I remember Harvey Lake, in Wilkes-Barre, Pennsylvania. I was born there and so was my mom. She and my dad lived there until I was born before moving down to Richmond. We would visit several times a year, and over the summer, we might make our way down to my grandfather’s old fishing grounds.

Harvey’s lake was where I learned to skip stones. I was never really great at skipping stones, but I loved watching my mom and dad teach me. Sometimes the stones they threw would make it way out there.

I liked the kerplunk more than the skip. Throwing huge stones and hearing that sound was more my thing, but I would try to skim a stone or two. But what I liked the best was the ripple afterwards—water remembers wherever the stone sunk beneath its surface, and it sends out a wave that grows outward, getting larger and larger.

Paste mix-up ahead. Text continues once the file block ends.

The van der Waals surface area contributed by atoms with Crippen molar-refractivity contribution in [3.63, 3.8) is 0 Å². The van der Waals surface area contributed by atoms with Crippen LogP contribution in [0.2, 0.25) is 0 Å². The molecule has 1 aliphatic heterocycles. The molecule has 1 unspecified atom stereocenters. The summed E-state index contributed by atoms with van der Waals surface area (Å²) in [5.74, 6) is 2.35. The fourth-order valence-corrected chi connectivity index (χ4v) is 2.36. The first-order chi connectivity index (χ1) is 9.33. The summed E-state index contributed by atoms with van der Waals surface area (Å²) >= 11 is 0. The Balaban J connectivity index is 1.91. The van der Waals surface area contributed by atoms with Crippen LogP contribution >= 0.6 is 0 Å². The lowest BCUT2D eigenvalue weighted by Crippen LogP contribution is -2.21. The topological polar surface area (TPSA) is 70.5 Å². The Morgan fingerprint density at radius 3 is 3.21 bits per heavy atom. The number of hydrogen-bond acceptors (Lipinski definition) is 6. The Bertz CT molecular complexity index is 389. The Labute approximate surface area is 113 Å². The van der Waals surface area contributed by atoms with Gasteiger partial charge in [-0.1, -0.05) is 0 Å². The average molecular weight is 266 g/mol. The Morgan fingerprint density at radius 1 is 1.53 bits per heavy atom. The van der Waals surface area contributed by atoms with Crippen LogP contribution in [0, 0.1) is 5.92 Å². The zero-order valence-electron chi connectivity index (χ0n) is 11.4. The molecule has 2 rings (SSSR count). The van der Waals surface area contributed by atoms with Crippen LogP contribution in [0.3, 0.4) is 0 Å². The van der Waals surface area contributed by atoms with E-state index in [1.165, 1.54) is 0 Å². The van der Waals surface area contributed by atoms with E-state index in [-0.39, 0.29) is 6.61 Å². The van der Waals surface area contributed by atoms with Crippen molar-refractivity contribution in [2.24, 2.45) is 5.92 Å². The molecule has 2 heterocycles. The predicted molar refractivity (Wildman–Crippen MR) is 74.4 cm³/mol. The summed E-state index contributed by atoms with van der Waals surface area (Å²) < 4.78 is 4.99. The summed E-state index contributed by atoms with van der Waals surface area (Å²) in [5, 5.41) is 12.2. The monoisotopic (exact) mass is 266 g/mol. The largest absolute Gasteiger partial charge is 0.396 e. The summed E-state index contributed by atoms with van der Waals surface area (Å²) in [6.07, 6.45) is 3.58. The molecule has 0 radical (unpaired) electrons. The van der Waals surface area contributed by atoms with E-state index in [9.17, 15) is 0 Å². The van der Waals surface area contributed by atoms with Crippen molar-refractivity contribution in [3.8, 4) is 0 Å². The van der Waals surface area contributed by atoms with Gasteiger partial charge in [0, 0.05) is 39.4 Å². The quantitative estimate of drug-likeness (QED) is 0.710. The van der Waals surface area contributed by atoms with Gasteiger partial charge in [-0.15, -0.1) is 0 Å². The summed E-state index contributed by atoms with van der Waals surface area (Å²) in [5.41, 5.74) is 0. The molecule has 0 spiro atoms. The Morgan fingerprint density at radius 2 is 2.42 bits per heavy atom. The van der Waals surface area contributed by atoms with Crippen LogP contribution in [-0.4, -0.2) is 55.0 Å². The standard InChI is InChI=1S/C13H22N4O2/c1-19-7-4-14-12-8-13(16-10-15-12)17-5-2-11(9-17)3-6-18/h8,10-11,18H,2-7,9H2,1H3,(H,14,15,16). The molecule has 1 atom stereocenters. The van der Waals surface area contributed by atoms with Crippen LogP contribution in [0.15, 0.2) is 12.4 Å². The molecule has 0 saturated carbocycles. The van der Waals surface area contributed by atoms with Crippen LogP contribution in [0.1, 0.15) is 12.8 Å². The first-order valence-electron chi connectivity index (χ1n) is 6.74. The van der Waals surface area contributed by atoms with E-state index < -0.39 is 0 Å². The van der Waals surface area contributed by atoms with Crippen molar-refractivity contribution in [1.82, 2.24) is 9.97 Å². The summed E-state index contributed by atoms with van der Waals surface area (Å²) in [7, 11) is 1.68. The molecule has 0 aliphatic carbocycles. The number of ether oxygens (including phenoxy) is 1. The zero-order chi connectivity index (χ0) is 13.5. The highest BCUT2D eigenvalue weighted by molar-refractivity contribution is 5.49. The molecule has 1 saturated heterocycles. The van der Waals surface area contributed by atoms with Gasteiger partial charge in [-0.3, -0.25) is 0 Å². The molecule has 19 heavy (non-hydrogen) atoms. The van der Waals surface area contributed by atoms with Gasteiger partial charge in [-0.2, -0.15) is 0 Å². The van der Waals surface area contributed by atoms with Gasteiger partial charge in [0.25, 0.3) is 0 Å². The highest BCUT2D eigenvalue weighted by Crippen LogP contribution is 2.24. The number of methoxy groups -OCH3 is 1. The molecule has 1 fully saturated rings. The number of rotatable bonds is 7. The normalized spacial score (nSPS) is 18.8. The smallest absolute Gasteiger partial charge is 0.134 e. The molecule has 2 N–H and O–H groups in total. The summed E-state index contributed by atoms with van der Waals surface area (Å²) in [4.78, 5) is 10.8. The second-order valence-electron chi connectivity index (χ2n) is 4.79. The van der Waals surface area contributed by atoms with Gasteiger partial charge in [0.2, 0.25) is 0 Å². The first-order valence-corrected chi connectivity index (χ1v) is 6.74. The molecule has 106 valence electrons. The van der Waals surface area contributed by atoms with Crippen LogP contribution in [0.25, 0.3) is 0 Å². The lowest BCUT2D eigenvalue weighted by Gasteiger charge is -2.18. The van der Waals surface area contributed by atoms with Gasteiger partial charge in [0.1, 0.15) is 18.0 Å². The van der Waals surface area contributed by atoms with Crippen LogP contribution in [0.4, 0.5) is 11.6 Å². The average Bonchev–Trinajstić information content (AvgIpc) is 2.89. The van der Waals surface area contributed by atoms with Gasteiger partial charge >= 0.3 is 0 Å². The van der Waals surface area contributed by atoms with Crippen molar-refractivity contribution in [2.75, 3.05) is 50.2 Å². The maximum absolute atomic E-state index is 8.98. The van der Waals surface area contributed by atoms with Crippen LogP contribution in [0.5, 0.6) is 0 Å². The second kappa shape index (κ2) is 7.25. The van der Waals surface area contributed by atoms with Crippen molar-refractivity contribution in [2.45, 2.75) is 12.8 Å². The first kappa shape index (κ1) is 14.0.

That’s what Psalm 98 is: it’s the ripple effect of our song of praise that we sing. It’s the first wave of the conductor’s baton, the first note of the concertmaster’s violin. It’s one voice singing that first opening line:

Sing to the Lord a new song…

Then, in verse 4, the invitation for others to join in. One voice becomes two:

Shout triumphantly to the Lord, all the earth!

And then 3. How can we keep from singing?

Sing your praises with the lyre. Trumpets, join in too. Then the horn—the shofar, why not—start your song also! Join the symphony of praise to our God!

And with each new sound, the ripple of this song grows larger—the circle of praise gets bigger—and even more join in. Let the sea roar. The world and all its inhabitants. The mountains jump in—rejoicing out loud.